The Oklahoma State Board of Health has released its 2011State of the State’s Health Report, which reviews key health indicators that contribute to Oklahoma’s overall health status. County-specific summaries are also available for each of the 77 counties.
Health indicators summarized in this report are similar to those seen in 2008 when data were last released, as major shifts in health status indicators rarely occur within a span of two or three years. Even so, Oklahoma’s overall health ranking has improved from 49th to 46th in the nation.
The report provides updates on several areas of concern including Oklahoma’s high prevalence of smoking and obesity, limited access to prenatal care and availability of primary care physicians, and high rates of preventable hospitalizations and cardiovascular disease.
As a state, Oklahoma has fewer babies that survive their first birthday and a life expectancy for residents that is shorter than almost every other state in the country. Significant health disparities exist for those Oklahomans who earn $25,000 per year or less and among those with a high school education or less – both critical social determinants of health that the report says should not be overlooked.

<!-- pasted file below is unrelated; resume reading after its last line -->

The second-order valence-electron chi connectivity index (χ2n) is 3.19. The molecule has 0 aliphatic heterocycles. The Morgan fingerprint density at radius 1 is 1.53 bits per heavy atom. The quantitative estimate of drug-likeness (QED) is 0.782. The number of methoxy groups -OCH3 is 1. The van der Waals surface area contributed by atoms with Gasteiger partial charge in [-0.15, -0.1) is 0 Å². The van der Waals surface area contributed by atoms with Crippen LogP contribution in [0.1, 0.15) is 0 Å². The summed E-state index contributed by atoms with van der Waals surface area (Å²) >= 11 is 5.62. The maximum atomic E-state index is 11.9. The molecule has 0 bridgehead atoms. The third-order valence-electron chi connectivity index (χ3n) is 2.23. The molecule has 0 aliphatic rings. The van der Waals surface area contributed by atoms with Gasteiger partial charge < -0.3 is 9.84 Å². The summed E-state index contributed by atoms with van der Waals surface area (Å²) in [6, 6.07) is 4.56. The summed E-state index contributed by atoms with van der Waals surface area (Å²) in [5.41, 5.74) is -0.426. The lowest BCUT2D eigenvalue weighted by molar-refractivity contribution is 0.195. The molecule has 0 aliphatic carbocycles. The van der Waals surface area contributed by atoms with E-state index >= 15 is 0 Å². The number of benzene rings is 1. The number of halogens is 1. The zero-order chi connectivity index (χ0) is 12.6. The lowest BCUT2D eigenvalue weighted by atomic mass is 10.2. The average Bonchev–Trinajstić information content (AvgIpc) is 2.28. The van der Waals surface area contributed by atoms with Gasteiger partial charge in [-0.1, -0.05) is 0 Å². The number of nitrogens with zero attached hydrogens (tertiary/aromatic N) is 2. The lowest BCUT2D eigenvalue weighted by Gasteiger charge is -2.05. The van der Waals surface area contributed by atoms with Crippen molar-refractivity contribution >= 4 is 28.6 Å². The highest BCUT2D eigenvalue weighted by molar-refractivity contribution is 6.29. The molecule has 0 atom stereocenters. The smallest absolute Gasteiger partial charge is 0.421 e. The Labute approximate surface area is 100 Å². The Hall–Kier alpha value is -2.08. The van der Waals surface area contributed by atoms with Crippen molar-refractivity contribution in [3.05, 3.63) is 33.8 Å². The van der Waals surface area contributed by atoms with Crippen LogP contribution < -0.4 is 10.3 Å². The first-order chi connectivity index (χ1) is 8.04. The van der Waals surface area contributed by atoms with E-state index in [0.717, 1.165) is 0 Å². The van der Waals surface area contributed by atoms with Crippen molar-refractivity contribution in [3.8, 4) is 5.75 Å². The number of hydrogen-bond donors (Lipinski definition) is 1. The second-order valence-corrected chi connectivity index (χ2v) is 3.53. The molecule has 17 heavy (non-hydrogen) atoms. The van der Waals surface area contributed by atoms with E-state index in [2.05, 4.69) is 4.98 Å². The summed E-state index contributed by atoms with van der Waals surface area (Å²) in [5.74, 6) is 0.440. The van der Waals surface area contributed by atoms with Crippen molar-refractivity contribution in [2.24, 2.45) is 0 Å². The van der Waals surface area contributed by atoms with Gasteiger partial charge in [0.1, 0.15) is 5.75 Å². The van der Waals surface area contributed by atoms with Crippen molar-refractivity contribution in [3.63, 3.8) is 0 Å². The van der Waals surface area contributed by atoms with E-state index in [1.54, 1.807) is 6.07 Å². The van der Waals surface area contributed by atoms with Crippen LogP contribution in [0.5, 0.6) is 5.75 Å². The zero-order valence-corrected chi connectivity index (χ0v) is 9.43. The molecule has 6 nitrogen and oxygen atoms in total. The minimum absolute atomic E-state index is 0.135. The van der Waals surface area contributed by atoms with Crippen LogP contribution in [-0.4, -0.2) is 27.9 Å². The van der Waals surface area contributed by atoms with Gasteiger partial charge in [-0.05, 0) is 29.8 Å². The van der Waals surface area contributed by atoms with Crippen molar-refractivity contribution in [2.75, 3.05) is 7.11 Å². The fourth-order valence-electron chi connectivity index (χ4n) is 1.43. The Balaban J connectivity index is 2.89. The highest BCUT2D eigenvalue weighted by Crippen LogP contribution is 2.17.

“These findings document that for our health outcomes to improve, it will take the collaboration of many partners and sustained long-term commitments to help Oklahoma create a state of health,” said Board President Dr. Jenny Alexopulos.
The report highlights some bright spots in the state’s health status such as childhood immunizations. Oklahoma is among the top 20 states for children immunized between the ages of 19 months and 35 months. Another positive note is that Oklahoma’s rate of uninsured adults, ages 18 to 64, continues to decrease, due in part to the Oklahoma Health Care Authority’s “Insure Oklahoma” program, which has expanded health care coverage for many Oklahomans who could not afford health care otherwise.
In addition, while one out of four Oklahomans continues to smoke, fewer youth are using tobacco and more Oklahomans are quitting tobacco use through tobacco use prevention and cessation efforts funded by the Tobacco Settlement Endowment Trust (TSET), including community-based initiatives and the 1-800-Quit-Now helpline.
The 2011 State of the State’s Health Report, along with previous years’ reports, can be found on the Oklahoma State Department of Health website.